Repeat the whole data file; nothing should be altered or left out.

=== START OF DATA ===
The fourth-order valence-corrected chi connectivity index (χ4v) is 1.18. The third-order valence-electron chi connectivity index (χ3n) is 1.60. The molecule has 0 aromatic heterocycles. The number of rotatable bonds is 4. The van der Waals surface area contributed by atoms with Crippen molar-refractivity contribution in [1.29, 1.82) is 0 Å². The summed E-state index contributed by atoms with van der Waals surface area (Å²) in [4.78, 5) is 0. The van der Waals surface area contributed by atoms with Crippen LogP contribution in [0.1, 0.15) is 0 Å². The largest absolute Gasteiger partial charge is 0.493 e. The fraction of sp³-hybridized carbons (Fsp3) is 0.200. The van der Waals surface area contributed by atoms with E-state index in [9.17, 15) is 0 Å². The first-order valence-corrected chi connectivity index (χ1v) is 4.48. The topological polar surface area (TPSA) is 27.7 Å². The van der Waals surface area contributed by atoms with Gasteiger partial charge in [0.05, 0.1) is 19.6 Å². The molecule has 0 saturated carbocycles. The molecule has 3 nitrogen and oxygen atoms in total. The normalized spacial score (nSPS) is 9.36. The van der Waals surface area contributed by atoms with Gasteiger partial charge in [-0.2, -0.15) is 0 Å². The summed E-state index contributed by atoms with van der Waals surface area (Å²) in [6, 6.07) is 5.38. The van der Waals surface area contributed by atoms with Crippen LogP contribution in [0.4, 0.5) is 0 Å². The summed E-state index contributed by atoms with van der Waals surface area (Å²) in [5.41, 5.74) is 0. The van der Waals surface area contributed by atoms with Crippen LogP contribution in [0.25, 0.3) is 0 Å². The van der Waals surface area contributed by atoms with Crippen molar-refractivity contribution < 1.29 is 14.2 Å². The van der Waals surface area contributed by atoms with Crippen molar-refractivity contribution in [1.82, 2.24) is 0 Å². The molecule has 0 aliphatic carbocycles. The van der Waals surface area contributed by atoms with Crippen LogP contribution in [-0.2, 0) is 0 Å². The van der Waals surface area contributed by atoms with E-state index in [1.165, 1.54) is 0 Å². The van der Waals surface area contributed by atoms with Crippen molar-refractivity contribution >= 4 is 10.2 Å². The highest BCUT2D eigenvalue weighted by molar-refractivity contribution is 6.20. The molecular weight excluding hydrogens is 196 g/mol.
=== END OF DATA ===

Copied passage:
The fourth-order valence-corrected chi connectivity index (χ4v) is 1.18. The third-order valence-electron chi connectivity index (χ3n) is 1.60. The molecule has 0 aromatic heterocycles. The number of rotatable bonds is 4. The van der Waals surface area contributed by atoms with Crippen molar-refractivity contribution in [1.29, 1.82) is 0 Å². The summed E-state index contributed by atoms with van der Waals surface area (Å²) in [4.78, 5) is 0. The van der Waals surface area contributed by atoms with Crippen LogP contribution in [0.1, 0.15) is 0 Å². The largest absolute Gasteiger partial charge is 0.493 e. The fraction of sp³-hybridized carbons (Fsp3) is 0.200. The van der Waals surface area contributed by atoms with E-state index in [9.17, 15) is 0 Å². The first-order valence-corrected chi connectivity index (χ1v) is 4.48. The topological polar surface area (TPSA) is 27.7 Å². The van der Waals surface area contributed by atoms with Gasteiger partial charge in [0.05, 0.1) is 19.6 Å². The molecule has 0 saturated carbocycles. The molecule has 3 nitrogen and oxygen atoms in total. The normalized spacial score (nSPS) is 9.36. The van der Waals surface area contributed by atoms with Gasteiger partial charge in [-0.2, -0.15) is 0 Å². The summed E-state index contributed by atoms with van der Waals surface area (Å²) in [6, 6.07) is 5.38. The van der Waals surface area contributed by atoms with Crippen LogP contribution in [0.4, 0.5) is 0 Å². The summed E-state index contributed by atoms with van der Waals surface area (Å²) in [5.41, 5.74) is 0. The van der Waals surface area contributed by atoms with Crippen LogP contribution in [0.25, 0.3) is 0 Å². The van der Waals surface area contributed by atoms with Crippen molar-refractivity contribution < 1.29 is 14.2 Å². The van der Waals surface area contributed by atoms with Crippen molar-refractivity contribution in [1.82, 2.24) is 0 Å². The molecule has 0 aliphatic carbocycles. The van der Waals surface area contributed by atoms with Crippen LogP contribution in [-0.2, 0) is 0 Å². The van der Waals surface area contributed by atoms with E-state index in [1.165, 1.54) is 0 Å². The van der Waals surface area contributed by atoms with Crippen molar-refractivity contribution >= 4 is 10.2 Å². The highest BCUT2D eigenvalue weighted by molar-refractivity contribution is 6.20. The molecular weight excluding hydrogens is 196 g/mol.